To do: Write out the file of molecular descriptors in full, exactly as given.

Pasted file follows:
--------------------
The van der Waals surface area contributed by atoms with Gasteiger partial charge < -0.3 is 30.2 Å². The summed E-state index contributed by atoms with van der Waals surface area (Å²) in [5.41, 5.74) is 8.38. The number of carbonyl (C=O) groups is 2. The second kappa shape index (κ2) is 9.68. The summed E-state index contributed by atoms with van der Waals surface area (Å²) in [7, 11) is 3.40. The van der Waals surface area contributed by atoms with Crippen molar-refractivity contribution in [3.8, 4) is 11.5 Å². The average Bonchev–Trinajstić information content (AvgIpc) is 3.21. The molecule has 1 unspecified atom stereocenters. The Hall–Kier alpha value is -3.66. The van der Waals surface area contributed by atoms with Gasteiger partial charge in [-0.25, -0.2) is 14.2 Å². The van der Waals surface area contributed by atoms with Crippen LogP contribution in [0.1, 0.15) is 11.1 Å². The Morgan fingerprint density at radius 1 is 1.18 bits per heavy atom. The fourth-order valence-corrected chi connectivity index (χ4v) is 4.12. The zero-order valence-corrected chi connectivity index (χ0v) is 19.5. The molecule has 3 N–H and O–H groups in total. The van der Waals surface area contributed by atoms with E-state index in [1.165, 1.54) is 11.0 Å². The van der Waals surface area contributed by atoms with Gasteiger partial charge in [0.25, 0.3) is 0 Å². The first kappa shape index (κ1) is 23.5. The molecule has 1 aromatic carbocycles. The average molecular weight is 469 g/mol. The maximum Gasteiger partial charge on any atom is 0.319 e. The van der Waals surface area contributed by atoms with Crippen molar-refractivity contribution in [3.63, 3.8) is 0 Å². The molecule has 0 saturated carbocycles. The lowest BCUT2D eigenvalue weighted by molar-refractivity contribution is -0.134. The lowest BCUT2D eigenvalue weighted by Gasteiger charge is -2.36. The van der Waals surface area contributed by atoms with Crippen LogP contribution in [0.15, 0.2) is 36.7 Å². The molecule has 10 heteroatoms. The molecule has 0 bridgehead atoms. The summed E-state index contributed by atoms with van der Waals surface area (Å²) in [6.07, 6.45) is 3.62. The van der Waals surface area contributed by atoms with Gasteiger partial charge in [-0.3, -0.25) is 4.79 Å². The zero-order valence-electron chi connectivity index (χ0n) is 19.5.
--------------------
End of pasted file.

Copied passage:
The van der Waals surface area contributed by atoms with Gasteiger partial charge < -0.3 is 30.2 Å². The summed E-state index contributed by atoms with van der Waals surface area (Å²) in [5.41, 5.74) is 8.38. The number of carbonyl (C=O) groups is 2. The second kappa shape index (κ2) is 9.68. The summed E-state index contributed by atoms with van der Waals surface area (Å²) in [7, 11) is 3.40. The van der Waals surface area contributed by atoms with Crippen molar-refractivity contribution in [3.8, 4) is 11.5 Å². The average Bonchev–Trinajstić information content (AvgIpc) is 3.21. The molecule has 1 unspecified atom stereocenters. The Hall–Kier alpha value is -3.66. The van der Waals surface area contributed by atoms with Gasteiger partial charge in [-0.25, -0.2) is 14.2 Å². The van der Waals surface area contributed by atoms with Crippen LogP contribution in [0.1, 0.15) is 11.1 Å². The Morgan fingerprint density at radius 1 is 1.18 bits per heavy atom. The fourth-order valence-corrected chi connectivity index (χ4v) is 4.12. The zero-order valence-corrected chi connectivity index (χ0v) is 19.5. The molecule has 3 N–H and O–H groups in total. The van der Waals surface area contributed by atoms with E-state index in [1.165, 1.54) is 11.0 Å². The van der Waals surface area contributed by atoms with Gasteiger partial charge in [0.25, 0.3) is 0 Å². The first kappa shape index (κ1) is 23.5. The molecule has 1 aromatic carbocycles. The average molecular weight is 469 g/mol. The maximum Gasteiger partial charge on any atom is 0.319 e. The van der Waals surface area contributed by atoms with Crippen molar-refractivity contribution in [3.63, 3.8) is 0 Å². The molecule has 0 saturated carbocycles. The lowest BCUT2D eigenvalue weighted by molar-refractivity contribution is -0.134. The lowest BCUT2D eigenvalue weighted by Gasteiger charge is -2.36. The van der Waals surface area contributed by atoms with Crippen LogP contribution in [0.15, 0.2) is 36.7 Å². The molecule has 10 heteroatoms. The molecule has 0 bridgehead atoms. The summed E-state index contributed by atoms with van der Waals surface area (Å²) in [6.07, 6.45) is 3.62. The van der Waals surface area contributed by atoms with Gasteiger partial charge in [-0.3, -0.25) is 4.79 Å². The zero-order valence-electron chi connectivity index (χ0n) is 19.5.